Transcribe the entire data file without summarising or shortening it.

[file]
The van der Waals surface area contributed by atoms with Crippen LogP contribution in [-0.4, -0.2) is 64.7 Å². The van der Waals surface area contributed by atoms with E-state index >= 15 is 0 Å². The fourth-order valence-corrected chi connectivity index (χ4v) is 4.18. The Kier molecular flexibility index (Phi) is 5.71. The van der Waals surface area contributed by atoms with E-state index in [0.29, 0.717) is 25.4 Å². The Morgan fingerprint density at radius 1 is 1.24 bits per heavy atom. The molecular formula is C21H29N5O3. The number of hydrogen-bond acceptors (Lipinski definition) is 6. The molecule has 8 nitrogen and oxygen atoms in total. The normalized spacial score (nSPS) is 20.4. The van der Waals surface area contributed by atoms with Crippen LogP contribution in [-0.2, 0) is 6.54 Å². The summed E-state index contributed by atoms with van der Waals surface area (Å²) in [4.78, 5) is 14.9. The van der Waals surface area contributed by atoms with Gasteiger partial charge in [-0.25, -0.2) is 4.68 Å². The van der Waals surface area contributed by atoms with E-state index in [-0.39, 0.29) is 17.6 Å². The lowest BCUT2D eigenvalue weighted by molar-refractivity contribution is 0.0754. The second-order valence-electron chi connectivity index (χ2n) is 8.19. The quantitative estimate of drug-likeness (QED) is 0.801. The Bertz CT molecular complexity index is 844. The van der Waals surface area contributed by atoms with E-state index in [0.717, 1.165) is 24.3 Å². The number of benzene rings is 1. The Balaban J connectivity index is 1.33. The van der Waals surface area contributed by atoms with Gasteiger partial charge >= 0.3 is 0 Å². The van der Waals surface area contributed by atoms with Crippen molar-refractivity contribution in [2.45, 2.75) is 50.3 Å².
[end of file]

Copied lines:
The van der Waals surface area contributed by atoms with Crippen LogP contribution in [-0.4, -0.2) is 64.7 Å². The van der Waals surface area contributed by atoms with E-state index >= 15 is 0 Å². The fourth-order valence-corrected chi connectivity index (χ4v) is 4.18. The Kier molecular flexibility index (Phi) is 5.71. The van der Waals surface area contributed by atoms with E-state index in [0.29, 0.717) is 25.4 Å². The Morgan fingerprint density at radius 1 is 1.24 bits per heavy atom. The molecular formula is C21H29N5O3. The number of hydrogen-bond acceptors (Lipinski definition) is 6. The molecule has 8 nitrogen and oxygen atoms in total. The normalized spacial score (nSPS) is 20.4. The van der Waals surface area contributed by atoms with Crippen LogP contribution in [-0.2, 0) is 6.54 Å². The summed E-state index contributed by atoms with van der Waals surface area (Å²) in [4.78, 5) is 14.9. The van der Waals surface area contributed by atoms with Gasteiger partial charge in [-0.25, -0.2) is 4.68 Å². The van der Waals surface area contributed by atoms with E-state index in [-0.39, 0.29) is 17.6 Å². The lowest BCUT2D eigenvalue weighted by molar-refractivity contribution is 0.0754. The second-order valence-electron chi connectivity index (χ2n) is 8.19. The quantitative estimate of drug-likeness (QED) is 0.801. The Bertz CT molecular complexity index is 844. The van der Waals surface area contributed by atoms with E-state index in [0.717, 1.165) is 24.3 Å². The number of benzene rings is 1. The Balaban J connectivity index is 1.33. The van der Waals surface area contributed by atoms with Gasteiger partial charge >= 0.3 is 0 Å². The van der Waals surface area contributed by atoms with Crippen molar-refractivity contribution in [2.45, 2.75) is 50.3 Å².